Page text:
The fate of the Detroit Institute of Arts’ collection will say a great deal about how far we Americans are willing to go in monetizing our cultural heritage.  Museums are supposed to act as permanent trustees of a community’s priceless heritage.  Donors are willing to give works to museums only because they believe that the works will be there forever, and not sold off to satisfy some unrelated financial claim against the city.   In other words, the artworks held in trust for the public by a museum are supposed to be treated as the priceless heritage of the citizenry, beyond any market valuation. That principle may be breached very soon.

The Still City Project

Amidst the cacophony of modern life, I am always so grateful when I discover a haven of silence, a place of deliberate stillness for contemplation and awareness of being.  What a pleasure to discover a fascinating new research project called Still City being pursued by Monnik, a Dutch “collective and laboratory for investigation, imagination and storytelling.”  Based in Amsterdam, Monnik’s work “concentrates on how persons and society need to reconfigure or reassess their relationship with their self-constructed modern world.”

The Still City project is explained this way on its website:

This is a project about stillness. We are living in an increasingly urban world, in which growth is the central tenet. Growth, in all its cultural translations and incarnations, has been the cornerstone of modernity. Most of our parables stress the virtues of personal growth, economic growth, demographic growth and technological innovation. Forms of growth that are considered deeply intertwined, simultaneous, and interchangeable. But what happens when growth is no longer feasible, or when it becomes undesirable? What happens to a city when growth based on ‘Bigger, Better and More of it’, becomes unsustainable? What happens when a city stops growing but doesn’t shrink either? What kind of values and narratives will emerge when the notions of economic growth and personal growth disconnect? How will people relate to labor, love, family, individuality, community, history and the future? Is there such a thing as a mature city?

Still City Project is a search for a dynamic urban culture that is not based on growth. The Still City can be understood as a sustainable and inclusive society. A society that wants to leave the more negative connotations of the notion ‘growth’ behind to find post-expansion, post-depletion and post-exploitation value-systems. The ambition of the project is to construct urban scenarios that will help us understand how a post-growth society could function.

Monnik is currently engaged in a series of interviews with international thinkers in various disciplines, and “people-on-the-ground” who are trying to deal with “the everyday reality of growth, and non-growth, in our society.”  The group hopes to develop some scenarios on how post-growth circumstances would change the urban environment, and publish the results in The Still City Scenario Machine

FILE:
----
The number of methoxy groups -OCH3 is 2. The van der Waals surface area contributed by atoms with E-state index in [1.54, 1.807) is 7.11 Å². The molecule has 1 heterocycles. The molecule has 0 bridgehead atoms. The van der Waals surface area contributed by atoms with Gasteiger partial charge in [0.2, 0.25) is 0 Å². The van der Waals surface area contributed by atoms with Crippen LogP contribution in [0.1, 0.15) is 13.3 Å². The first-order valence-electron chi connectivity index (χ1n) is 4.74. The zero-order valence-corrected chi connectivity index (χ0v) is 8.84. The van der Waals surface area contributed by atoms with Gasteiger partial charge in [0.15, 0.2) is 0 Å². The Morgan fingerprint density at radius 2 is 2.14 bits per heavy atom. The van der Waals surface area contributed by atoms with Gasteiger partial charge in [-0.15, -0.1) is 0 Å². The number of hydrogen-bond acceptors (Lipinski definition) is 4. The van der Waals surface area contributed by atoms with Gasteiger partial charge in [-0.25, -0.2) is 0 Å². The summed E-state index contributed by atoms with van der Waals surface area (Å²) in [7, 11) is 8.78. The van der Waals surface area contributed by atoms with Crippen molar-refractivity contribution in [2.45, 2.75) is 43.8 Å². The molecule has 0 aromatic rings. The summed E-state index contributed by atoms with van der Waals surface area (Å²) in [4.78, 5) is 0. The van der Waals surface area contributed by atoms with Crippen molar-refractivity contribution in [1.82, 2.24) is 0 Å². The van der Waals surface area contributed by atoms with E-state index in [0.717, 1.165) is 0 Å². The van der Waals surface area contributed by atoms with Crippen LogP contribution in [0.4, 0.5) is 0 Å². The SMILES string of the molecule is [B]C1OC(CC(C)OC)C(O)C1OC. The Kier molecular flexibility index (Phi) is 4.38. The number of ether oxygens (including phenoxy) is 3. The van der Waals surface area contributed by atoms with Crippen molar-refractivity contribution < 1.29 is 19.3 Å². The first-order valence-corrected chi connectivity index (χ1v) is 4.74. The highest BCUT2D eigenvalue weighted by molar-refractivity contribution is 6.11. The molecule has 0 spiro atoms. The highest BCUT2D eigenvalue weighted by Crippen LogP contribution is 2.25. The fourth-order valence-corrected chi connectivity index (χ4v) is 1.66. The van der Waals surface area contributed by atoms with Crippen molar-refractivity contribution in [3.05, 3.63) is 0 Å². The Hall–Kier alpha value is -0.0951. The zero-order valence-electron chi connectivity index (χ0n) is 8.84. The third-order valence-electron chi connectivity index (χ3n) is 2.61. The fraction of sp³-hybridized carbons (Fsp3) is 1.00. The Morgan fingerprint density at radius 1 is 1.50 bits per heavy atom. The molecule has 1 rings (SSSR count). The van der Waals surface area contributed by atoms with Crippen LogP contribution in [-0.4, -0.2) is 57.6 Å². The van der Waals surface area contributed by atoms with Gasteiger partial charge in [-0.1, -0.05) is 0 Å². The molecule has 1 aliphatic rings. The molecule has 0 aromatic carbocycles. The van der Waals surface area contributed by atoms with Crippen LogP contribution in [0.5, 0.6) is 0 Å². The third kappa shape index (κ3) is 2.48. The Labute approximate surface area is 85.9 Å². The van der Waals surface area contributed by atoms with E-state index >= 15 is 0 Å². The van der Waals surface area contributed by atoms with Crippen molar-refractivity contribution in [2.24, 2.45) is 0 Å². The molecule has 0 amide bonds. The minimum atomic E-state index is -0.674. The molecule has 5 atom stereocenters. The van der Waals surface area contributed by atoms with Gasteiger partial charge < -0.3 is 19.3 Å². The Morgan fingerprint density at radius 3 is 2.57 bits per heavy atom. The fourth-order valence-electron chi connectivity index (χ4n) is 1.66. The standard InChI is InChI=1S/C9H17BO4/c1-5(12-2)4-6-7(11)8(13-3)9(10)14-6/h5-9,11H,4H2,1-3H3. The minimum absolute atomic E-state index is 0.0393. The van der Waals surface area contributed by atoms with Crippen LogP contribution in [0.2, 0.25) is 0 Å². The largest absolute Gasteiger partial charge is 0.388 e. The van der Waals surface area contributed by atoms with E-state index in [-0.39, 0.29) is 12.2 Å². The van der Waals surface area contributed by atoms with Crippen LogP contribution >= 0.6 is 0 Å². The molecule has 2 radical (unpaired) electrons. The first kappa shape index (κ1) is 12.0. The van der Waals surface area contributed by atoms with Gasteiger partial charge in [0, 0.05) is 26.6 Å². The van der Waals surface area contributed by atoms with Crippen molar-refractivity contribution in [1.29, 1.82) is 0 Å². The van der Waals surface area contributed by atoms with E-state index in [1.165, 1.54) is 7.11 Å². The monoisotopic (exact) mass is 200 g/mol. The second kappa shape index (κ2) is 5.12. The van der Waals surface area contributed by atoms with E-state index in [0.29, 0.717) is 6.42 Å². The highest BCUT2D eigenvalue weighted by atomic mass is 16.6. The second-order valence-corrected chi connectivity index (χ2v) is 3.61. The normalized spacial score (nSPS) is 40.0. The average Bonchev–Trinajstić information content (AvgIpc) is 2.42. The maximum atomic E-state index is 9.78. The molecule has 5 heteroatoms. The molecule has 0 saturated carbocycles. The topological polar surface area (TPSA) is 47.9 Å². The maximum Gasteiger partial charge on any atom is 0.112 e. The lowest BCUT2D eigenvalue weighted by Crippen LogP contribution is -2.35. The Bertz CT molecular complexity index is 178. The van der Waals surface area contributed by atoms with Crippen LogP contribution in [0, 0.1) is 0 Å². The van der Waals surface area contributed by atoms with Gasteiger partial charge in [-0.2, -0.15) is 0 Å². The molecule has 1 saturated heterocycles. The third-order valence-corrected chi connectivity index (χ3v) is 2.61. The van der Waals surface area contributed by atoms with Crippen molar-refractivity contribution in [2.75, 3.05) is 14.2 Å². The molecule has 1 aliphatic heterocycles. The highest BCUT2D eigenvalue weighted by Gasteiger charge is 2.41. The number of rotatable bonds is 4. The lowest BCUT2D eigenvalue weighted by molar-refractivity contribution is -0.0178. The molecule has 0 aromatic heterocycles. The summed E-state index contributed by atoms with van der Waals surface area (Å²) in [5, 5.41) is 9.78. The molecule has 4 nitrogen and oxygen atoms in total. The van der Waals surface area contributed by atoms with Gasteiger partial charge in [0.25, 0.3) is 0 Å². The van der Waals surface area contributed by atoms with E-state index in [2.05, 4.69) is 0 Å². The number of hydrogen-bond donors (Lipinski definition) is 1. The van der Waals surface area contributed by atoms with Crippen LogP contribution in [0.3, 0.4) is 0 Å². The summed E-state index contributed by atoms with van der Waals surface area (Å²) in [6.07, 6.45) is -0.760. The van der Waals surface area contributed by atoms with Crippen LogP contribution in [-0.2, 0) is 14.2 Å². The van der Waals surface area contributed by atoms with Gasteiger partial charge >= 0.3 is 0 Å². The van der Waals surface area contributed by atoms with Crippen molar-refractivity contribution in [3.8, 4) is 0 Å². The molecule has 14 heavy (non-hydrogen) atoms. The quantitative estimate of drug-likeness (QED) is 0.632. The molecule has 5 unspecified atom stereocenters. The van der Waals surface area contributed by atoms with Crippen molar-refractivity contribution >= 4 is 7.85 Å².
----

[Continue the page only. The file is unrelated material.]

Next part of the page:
It’s a Commons If You Want It

Tomorrow the Slovenian artist Marjetica Potrč and collaborators officially launch a new exhibition, “The Commons,” in The Hague.  The artwork consists of the remnants of an old dune forest and a modernist office tower built in 1969 that is nearby.  You might wonder, This is the commons?!

As the flyer for the exhibit notes, the exhibition “takes the two sites – one of part of nature, the other a cultural artifact – and mirrors them by constructing a platform in the woods that is the same size as the footprint of the tower.  This physical platform is intended as a conceptual platform for the exchange of knowledge by participants and visitors to the exhibition.  From April to August [2013] workshops lectures, fairs and an open public court on topics related to the common interest and the local environment such as sustainability, peace and justice will be programmed.  Together with visitors and locals alike The Commons [will] experiment and work out ideas for the functioning of a ‘commons’ in current times.” 

I haven’t visited the site, but it strikes me a bold, provocative work.  By dramatizing the commons in a very physical way, and connecting it to the past while pointing to a future that we must build ourselves, the exhibit helps us to engage with the idea of the commons as a living social organism.  What’s especially exciting about this project is that it may lead to an actual conversion of an empty office tower into a local commons!